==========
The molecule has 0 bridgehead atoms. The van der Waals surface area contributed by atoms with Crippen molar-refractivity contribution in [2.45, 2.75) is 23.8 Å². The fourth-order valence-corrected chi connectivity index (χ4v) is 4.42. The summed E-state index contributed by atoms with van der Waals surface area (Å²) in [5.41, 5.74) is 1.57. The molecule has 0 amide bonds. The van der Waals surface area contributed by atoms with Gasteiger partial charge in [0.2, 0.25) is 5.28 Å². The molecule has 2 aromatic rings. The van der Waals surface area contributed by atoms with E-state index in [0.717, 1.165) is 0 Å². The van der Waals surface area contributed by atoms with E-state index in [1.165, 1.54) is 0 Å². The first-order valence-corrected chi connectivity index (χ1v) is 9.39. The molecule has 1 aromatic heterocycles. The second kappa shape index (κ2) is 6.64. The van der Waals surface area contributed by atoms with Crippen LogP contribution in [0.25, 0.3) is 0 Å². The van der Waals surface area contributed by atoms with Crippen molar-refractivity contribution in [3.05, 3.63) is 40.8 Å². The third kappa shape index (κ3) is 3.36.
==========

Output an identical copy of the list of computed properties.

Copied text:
The molecule has 0 bridgehead atoms. The van der Waals surface area contributed by atoms with Crippen molar-refractivity contribution in [2.45, 2.75) is 23.8 Å². The fourth-order valence-corrected chi connectivity index (χ4v) is 4.42. The summed E-state index contributed by atoms with van der Waals surface area (Å²) in [5.41, 5.74) is 1.57. The molecule has 0 amide bonds. The van der Waals surface area contributed by atoms with Gasteiger partial charge in [0.2, 0.25) is 5.28 Å². The molecule has 2 aromatic rings. The van der Waals surface area contributed by atoms with E-state index in [0.717, 1.165) is 0 Å². The van der Waals surface area contributed by atoms with E-state index in [1.165, 1.54) is 0 Å². The first-order valence-corrected chi connectivity index (χ1v) is 9.39. The molecule has 1 aromatic heterocycles. The second kappa shape index (κ2) is 6.64. The van der Waals surface area contributed by atoms with Crippen LogP contribution in [0.25, 0.3) is 0 Å². The van der Waals surface area contributed by atoms with Crippen molar-refractivity contribution in [3.05, 3.63) is 40.8 Å². The third kappa shape index (κ3) is 3.36.